Your Child in Pictures: The Parents' Guide to Photographing Your Toddler and Child from Age One to Ten

Overview

Photography tips for moms and dads on how to take everyday portraits of children 
 
 
Celebrated photographer and best-selling author Me Ra Koh provides step-by-step instruction on photographing your family and taking pictures of your child. As a companion book to Your Baby in PicturesYour Child in Pictures helps you learn to capture your child's special moments with 40 beautiful...
See more details below
Paperback
$14.12
BN.com price
(Save 29%)$19.99 List Price

Pick Up In Store

Reserve and pick up in 60 minutes at your local store

Other sellers (Paperback)
  • All (22) from $9.96   
  • New (15) from $11.51   
  • Used (7) from $9.96   
Your Child in Pictures: The Parents' Guide to Photographing Your Toddler and Child from Age One to Ten

Available on NOOK devices and apps  
  • NOOK Devices
  • NOOK HD/HD+ Tablet
  • NOOK
  • NOOK Color
  • NOOK Tablet
  • Tablet/Phone
  • NOOK for Windows 8 Tablet
  • NOOK for iOS
  • NOOK for Android
  • NOOK Kids for iPad
  • PC/Mac
  • NOOK for Windows 8
  • NOOK for PC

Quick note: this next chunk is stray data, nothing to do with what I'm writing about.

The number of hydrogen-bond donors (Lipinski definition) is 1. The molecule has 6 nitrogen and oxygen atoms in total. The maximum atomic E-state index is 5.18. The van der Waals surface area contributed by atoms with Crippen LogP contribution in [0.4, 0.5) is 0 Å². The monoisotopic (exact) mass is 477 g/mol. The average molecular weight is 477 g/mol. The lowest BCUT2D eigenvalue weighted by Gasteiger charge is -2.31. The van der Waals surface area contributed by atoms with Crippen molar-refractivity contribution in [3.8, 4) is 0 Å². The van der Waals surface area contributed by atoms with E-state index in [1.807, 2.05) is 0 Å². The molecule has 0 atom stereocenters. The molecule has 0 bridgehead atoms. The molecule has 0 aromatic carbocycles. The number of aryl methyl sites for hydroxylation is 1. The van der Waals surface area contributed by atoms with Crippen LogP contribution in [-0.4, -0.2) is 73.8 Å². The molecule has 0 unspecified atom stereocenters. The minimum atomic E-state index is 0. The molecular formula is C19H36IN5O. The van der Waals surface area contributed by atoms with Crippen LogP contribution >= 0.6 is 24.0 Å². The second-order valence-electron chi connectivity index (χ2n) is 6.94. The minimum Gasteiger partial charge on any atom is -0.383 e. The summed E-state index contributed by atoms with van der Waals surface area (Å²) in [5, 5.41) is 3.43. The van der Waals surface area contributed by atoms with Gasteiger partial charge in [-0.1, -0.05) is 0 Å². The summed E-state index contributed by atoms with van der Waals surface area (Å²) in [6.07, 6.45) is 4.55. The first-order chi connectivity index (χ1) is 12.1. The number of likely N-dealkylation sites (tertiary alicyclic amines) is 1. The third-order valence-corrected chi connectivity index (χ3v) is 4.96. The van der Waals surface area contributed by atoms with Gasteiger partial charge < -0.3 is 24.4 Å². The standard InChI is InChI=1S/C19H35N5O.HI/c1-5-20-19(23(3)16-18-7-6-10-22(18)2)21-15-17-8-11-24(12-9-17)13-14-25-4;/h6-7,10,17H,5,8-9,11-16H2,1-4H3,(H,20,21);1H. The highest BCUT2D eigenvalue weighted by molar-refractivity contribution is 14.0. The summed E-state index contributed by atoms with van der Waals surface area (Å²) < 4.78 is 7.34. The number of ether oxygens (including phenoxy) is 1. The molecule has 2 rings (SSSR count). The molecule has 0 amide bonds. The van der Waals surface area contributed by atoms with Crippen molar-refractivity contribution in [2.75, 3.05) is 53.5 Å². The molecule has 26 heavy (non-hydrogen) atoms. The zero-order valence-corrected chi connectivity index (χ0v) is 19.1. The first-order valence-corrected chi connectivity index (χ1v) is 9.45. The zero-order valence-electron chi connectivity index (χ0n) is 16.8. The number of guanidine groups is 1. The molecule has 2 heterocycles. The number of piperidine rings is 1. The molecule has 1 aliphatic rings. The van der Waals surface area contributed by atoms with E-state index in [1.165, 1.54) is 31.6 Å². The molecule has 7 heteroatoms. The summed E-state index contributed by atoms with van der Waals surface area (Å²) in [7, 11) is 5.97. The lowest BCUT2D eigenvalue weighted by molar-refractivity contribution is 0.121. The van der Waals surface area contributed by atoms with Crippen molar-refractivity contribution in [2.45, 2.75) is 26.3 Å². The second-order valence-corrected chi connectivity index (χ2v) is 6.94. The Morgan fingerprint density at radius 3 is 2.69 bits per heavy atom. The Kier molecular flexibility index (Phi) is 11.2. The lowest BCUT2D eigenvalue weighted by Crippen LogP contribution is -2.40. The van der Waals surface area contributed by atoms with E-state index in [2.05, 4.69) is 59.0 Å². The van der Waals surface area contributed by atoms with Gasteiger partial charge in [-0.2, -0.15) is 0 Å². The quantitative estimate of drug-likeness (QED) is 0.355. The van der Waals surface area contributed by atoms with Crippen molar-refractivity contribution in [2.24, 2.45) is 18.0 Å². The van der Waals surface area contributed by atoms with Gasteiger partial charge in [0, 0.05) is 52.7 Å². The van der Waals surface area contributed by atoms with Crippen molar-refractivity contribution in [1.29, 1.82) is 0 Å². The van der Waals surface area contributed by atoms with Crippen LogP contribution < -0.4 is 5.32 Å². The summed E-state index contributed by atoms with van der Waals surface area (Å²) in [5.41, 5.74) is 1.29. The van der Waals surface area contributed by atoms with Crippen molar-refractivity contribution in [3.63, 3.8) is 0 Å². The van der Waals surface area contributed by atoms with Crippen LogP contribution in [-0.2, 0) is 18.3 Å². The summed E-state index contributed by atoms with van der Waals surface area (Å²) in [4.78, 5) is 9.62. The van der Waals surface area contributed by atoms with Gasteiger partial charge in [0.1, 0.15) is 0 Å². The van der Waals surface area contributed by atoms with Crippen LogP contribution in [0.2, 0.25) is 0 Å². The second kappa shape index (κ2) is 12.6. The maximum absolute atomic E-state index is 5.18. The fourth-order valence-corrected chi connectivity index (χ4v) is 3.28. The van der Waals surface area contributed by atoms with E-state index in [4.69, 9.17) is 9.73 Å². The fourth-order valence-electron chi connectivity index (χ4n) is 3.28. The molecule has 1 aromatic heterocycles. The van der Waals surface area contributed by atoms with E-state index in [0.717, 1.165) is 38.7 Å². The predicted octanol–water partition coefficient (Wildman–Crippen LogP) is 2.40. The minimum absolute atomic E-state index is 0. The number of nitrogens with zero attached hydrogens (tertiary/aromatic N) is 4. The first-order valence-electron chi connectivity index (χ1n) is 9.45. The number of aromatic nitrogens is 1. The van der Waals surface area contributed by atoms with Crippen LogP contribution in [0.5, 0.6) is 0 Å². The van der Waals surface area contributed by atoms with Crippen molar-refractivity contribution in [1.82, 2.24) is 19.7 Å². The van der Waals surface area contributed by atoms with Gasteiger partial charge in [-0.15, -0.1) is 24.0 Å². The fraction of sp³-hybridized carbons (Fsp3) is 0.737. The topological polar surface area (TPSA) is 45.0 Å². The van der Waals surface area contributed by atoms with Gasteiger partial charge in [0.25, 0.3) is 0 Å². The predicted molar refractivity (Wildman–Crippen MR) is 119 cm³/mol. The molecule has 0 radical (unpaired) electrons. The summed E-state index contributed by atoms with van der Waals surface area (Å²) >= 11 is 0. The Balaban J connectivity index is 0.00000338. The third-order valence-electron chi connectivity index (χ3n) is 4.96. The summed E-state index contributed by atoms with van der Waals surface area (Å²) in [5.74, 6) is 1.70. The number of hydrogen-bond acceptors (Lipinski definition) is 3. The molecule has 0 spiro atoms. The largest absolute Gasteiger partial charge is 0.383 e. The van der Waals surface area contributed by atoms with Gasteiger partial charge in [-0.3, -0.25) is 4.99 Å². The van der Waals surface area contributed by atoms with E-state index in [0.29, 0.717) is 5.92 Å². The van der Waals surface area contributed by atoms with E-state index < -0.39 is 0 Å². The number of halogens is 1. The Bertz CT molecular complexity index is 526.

• NOOK for Mac
  • NOOK Study

Want a NOOK? Explore Now

NOOK Book (eBook)
$14.99
BN.com price

Overview

Photography tips for moms and dads on how to take everyday portraits of children 
 
 
Celebrated photographer and best-selling author Me Ra Koh provides step-by-step instruction on photographing your family and taking pictures of your child. As a companion book to Your Baby in PicturesYour Child in Pictures helps you learn to capture your child's special moments with 40 beautiful “photo recipes” that anyone can do, with any camera.

From first haircuts to first days of school, from snuggly teddy bears to favorite dress-up clothes, the toddler and childhood years are full of precious days that disappear all too soon. What parent doesn’t yearn to freeze the memory of their 2-year-old’s chubby cheeks, or their 6-year-old’s toothless grin?

Read More Show Less

Editorial Reviews

From the Publisher
Praise for Your Baby in Pictures

“Babies don’t take direction very well (if they did we should start by getting them to shush on airplanes), but Me Ra Koh has made a specialty of coaxing warm, memorable photos from infants, newborns and children.”
The New York Times
 
“Tell your baby’s story in photos—wonderful, beautifully-shot photos. Professional photographer and mom, Me Ra Koh, shows you how to photograph your baby like a pro.”
—Disney Baby
 
“Aside from the gorgeous photos, you'll appreciate Me Ra Koh’s simple, smart advice that gives you everything from how to pose your wee ones to the best time of day and light for both a SLR camera as well as a point and shoot, all based on the age of your kids. . . . I really can't think of a more helpful shower gift for new parents, whether it’s their first or fourth baby.”
—Coolmompicks.com